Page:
“There's points to prove in this fight, things to show people and we're nearly there. I believe I'm learning all the time. I never believe that any fighter is the finished article so I'm putting things into play all the time and want to put something into the sport and show how good I am. I think I've shown how good I can be, but not how good I will be just yet. I will show that, though.
“Everyone will see what Tony Bellew's all about in this fight. I'll just go out, use my brain, be me and will look good. It is what I wanted. Make no mistake, I picked Edison Miranda. I know who he is and what he's about, he didn't know me, so I've just got to go in there now and do it. All I can say is that he will find out who Tony Bellew is on Saturday night. He doesn't know me now, probably doesn't respect me, but will find out.”
Now free from his managerial contract with Frank Warren, Bellew is fighting on a Matchroom card in a one fight deal he struck with Eddie Hearn in order to get an outing under his belt before sorting out his long-term future. The 29-year-old sounded content and happy with his current situation.
“I am, yeah,” said Bellew. “I've got a fantastic team around me, without them I wouldn't be fighting. I'm happy, relieved because some fighters get wore down by it all. For the first time in my life, I could see why some fighters walk away from the sport and have enough, but I'm mentally strong and won't back down to anyone or anything. I'm in boxing for the long haul. This is all I know, this what I do and come Saturday you'll see what I'm about again.”
Warren, though, has stated that he recently tried to offer Bellew a fight with Wales's WBO champion Nathan Cleverly, who won a majority decision over the current British title holder in October of last year. Bellew refutes Warren's claim, he hankered long and hard for a rematch in the aftermath of the fight only to declare that he was putting it, and his association with Warren, behind him in order to forge his own path to the top.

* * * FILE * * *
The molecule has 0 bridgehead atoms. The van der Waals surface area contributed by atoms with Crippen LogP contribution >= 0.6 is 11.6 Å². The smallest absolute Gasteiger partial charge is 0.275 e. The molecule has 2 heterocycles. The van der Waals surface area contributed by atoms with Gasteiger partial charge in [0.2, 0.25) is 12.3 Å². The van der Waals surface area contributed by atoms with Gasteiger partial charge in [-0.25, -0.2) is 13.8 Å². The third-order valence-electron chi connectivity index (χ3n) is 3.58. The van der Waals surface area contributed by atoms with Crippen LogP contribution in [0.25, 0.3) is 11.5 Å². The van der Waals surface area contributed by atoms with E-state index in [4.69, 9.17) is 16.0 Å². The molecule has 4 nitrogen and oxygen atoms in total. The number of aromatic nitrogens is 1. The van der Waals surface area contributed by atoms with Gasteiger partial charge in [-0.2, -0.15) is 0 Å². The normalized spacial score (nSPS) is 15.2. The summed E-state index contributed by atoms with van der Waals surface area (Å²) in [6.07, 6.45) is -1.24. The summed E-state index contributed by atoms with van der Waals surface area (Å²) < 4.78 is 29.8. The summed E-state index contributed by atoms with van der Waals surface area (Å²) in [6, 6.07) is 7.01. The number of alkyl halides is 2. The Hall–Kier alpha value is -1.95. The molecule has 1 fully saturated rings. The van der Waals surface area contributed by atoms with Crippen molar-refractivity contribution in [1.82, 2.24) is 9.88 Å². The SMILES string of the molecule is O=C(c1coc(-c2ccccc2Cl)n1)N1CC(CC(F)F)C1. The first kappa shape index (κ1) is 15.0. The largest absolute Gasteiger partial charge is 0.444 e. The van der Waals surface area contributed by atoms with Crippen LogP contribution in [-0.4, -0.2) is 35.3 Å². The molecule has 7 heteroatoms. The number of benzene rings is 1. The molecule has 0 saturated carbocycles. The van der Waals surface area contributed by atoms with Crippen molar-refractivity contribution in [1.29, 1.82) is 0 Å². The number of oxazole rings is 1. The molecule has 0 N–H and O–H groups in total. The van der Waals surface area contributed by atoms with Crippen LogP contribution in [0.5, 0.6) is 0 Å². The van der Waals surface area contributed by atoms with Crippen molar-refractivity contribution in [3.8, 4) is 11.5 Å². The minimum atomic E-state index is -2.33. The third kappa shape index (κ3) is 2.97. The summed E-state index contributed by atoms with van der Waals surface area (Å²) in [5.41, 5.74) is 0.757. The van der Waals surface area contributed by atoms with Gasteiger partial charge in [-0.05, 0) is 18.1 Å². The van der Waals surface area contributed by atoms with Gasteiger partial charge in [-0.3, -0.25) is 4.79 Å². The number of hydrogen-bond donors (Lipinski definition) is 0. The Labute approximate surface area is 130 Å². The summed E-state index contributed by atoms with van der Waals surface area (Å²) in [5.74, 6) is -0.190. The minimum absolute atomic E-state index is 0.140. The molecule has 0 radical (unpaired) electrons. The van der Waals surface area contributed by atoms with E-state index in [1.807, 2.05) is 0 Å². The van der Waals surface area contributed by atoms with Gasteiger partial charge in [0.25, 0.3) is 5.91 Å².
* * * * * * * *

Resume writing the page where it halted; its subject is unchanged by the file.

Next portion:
“The best thing for me to say in reply to that is if Frank has made me an offer then make the offer public like he did with Carl Froch,” said Bellew. “They haven't made me any offer whatsoever. Frank has my email address, my advisor's address and my solicitors details. If he made me an offer then make it public, Frank, because I’ve not heard any offers from you. It is all about timing, all I'll say is release the amount of the offer like you did for Carl Froch and the date you proposed the fight for.”
That's Tony Bellew, it was bullish yet articulate fighting talk all round from the three-time ABA heavyweight titlist, British and Commonwealth title holder at 175lbs, world title challenger, family man, warrior and amateur dental hygienist – win, lose or draw, Miranda is likely to find out that “Bomber” is locked and loaded for action come the first bell.
As for the fight itself, it is likely that Bellew will box early on in the contest and then see if he can apply the finish, as Larry Holmes used to when he would, “Get them drunk and then knock them out”. If Miranda proves too hardy for this then Bellew has shown that he is happy to get a decision win under his belt if the occasion dictates. Either way, everything is set up perfectly for Liverpool's loquacious light-heavyweight hope.